Whether or not to have surgery to correct endometriosis before IVF treatment is a question many women are asking. The answer is a controversial one based on what stage of endometriosis you have, and is recommended on a case-by-case basis. Dr. Seckin recommends that patients that have debilitating symptoms of endometriosis, and whose quality of life is severely impacted to have surgical intervention. The excision surgery, which is the “gold standard” for removal of the affected tissues is most effective in making sure that no disease is left behind. This increases the likelihood of conceiving and carrying a pregnancy to term in all stages, particularly, in the advance stages of endometriosis.
Dr. Seckin also recommends consulting with an IVF specialist prior to any endometriosis surgery.The knowledge and experience of your reproductive specialist is imperative to successful IVF treatment. Not all IVF specialists recognize the impact of endometriosis on infertility or look as closely at the immune component on miscarriage as Dr. Jeffrey Braverman of Braverman IVF & Reproductive Immunology. Dr. Seckin recognizes Dr. Braverman as the only specialist who performs extensive blood tests in search of the inflammatory and immune component of infertility and miscarriages due to endometriosis. Below is a guest blog from Dr. Jeffrey Braverman on infertility and miscarriage as it relates to endometriosis.
Endometriosis and Immune Related Miscarriage
Endometriosis is a potentially debilitating condition affecting a high percentage of women of reproductive age that can cause pain, irregular bleeding, infertility and recurrent miscarriage. Endometriosis occurs when endometrial tissue, which normally lines the inside of the uterus (eutopic endometrium), inappropriately establishes growths in other areas of the body (endometriotic lesions). Endometriotic lesions are typically established in the abdominal cavity and are thought to occur in part through retrograde menstruation, a process in which sloughed eutopic endometrium enters the abdominal cavity through the fallopian tubes.
Infertility and miscarriage related to endometriosis is multifactorial, involving impaired folliculogenesis, impaired ovulation, luteal defects and compromised oocyte quality. It is now also known that embryo implantation into the eutopic endometrium is impaired in women with endometriosis. A great deal of research on implantation failure related to endometriosis has revealed reduced endometrial receptivity due to aberrant expression of adhesion molecules, such as integrins, that are involved in binding to the embryo. Reduced expression of these adhesion molecules in endometriosis appears to be related to resistance of the eutopic endometrium to the effects of progesterone – a phenomenon known as “progesterone resistance."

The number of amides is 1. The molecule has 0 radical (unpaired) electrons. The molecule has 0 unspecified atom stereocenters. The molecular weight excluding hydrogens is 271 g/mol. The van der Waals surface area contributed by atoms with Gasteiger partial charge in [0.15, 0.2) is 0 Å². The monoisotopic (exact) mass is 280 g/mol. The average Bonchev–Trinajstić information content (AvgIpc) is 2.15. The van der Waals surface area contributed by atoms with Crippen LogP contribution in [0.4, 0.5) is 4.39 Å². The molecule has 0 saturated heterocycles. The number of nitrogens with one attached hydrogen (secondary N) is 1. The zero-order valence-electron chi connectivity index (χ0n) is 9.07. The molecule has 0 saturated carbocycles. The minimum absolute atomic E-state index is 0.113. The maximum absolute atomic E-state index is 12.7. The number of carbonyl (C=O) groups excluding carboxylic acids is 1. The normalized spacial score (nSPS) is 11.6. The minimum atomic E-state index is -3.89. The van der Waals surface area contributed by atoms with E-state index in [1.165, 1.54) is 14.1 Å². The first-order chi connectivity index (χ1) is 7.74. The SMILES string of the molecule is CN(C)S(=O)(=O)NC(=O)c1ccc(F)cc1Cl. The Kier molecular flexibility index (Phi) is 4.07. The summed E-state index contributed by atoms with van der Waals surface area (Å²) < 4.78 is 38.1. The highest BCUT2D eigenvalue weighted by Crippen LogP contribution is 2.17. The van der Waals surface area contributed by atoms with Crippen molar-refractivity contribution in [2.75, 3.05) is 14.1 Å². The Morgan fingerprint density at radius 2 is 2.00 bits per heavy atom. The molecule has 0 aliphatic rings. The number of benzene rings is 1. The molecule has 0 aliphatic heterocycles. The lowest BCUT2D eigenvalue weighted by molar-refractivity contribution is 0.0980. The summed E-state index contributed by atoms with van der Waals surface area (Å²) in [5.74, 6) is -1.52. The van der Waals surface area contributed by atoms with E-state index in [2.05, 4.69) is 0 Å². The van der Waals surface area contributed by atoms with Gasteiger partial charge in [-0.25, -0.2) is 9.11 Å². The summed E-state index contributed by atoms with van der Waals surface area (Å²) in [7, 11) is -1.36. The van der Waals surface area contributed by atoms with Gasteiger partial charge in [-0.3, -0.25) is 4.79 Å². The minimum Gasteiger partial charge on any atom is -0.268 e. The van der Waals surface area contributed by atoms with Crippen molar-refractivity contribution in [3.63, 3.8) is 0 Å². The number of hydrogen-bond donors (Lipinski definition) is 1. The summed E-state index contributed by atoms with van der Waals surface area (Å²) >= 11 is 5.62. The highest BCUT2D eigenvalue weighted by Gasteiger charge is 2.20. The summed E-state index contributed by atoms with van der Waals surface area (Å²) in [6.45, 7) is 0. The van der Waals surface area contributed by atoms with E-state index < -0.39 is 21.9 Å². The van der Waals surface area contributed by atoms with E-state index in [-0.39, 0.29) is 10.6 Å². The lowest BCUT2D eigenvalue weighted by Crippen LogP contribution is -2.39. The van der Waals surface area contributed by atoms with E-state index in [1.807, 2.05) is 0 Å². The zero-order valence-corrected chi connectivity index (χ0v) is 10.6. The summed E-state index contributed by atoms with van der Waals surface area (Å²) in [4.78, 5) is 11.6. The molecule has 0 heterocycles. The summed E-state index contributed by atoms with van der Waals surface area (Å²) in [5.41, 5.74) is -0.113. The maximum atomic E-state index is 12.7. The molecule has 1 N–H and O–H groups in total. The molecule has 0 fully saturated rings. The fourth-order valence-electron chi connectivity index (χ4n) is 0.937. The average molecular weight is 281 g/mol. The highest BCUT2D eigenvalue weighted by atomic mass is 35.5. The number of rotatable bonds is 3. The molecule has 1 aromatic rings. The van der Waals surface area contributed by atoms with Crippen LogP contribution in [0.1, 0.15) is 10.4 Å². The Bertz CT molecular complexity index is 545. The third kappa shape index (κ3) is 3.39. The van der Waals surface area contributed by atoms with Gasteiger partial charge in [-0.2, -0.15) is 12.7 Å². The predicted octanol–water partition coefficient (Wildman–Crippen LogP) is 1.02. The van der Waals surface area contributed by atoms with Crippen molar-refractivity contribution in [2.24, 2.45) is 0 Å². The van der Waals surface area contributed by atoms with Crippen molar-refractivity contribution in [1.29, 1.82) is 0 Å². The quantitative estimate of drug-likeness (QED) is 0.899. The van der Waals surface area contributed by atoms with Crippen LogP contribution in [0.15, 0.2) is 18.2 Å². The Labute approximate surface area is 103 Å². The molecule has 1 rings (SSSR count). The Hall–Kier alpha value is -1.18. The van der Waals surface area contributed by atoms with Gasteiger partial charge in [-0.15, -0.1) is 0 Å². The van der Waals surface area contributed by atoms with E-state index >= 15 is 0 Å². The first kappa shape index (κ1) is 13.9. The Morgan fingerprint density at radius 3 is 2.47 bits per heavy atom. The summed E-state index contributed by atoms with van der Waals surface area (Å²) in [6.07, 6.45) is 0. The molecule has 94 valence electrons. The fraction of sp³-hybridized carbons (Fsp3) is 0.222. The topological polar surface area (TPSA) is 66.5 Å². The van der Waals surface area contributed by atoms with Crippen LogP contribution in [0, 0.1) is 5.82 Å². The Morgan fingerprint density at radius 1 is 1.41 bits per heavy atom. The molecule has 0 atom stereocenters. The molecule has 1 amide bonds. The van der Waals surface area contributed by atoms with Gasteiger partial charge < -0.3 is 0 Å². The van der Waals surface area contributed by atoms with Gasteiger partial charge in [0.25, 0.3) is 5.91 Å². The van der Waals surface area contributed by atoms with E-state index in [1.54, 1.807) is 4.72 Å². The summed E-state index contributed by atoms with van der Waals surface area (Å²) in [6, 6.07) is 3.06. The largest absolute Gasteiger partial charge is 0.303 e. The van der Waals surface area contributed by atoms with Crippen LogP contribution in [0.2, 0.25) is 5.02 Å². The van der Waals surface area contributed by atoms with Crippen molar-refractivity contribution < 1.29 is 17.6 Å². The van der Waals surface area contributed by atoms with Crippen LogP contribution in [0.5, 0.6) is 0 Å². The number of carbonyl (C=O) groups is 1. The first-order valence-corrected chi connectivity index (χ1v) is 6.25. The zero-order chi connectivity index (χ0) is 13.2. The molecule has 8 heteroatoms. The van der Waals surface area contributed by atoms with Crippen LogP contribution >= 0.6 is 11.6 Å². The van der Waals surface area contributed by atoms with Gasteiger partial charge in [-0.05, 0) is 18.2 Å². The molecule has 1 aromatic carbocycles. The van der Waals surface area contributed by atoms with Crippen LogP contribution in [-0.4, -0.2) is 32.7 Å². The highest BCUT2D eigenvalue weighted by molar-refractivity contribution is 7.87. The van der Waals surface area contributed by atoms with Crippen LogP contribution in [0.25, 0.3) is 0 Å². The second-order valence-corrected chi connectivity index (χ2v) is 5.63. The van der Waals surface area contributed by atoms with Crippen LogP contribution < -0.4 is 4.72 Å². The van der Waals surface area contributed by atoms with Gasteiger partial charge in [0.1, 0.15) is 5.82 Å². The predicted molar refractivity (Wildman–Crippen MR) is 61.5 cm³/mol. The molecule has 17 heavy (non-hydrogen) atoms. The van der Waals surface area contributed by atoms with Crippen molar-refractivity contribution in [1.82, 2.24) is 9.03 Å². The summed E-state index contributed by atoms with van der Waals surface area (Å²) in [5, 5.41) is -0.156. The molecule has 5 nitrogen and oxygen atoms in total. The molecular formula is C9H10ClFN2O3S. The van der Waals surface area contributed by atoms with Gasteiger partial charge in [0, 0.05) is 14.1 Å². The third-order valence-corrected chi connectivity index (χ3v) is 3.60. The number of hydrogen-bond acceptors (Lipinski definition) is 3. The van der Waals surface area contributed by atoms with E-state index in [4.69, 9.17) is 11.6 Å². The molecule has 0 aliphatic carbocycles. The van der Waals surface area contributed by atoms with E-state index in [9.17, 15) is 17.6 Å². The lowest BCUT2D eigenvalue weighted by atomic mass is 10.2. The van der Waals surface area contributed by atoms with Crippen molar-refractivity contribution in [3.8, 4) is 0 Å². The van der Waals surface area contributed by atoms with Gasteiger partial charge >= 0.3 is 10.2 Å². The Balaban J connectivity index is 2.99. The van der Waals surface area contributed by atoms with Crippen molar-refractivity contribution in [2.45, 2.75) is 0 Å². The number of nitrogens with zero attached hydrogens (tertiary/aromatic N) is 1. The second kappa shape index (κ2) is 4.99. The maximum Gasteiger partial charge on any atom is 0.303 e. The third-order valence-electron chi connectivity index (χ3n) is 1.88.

Endometriosis is also characterized as an inflammatory disorder that involves elevated levels of inflammatory mediators (cytokines) and multiple changes in the function of immune-system components including macrophages, NK cells, T cells and B cells. Newer research has now started to explore the potential contributions of these immune-system changes to altered function of the eutopic endometrium. This research has identified, amongst other things, changes in the numbers and function of dendritic cells and regulatory T cells (Tregs) in the eutopic endometrium of endometriosis patients. Additionally, endometriosis is associated with activation of B cells and their production of autoantibodies that bind to molecules in eutopic endometrium (anti-endometrial antibodies). Several of these antibodies, including anti-laminin-1 antibodies, have been found to be associated with infertility and recurrent miscarriage in endometriosis patients.
At Braverman IVF & Reproductive Immunology we are currently developing tests based on these alterations in eutopic endometrium and immune system function in endometriosis patients to help identify those patients at increased risk for infertility, implantation failure and recurrent miscarriage. These tests will detect specific cellular and molecular defects present in patients with endometriosis that will allow us to further personalize and tailor our treatment protocols for these patients.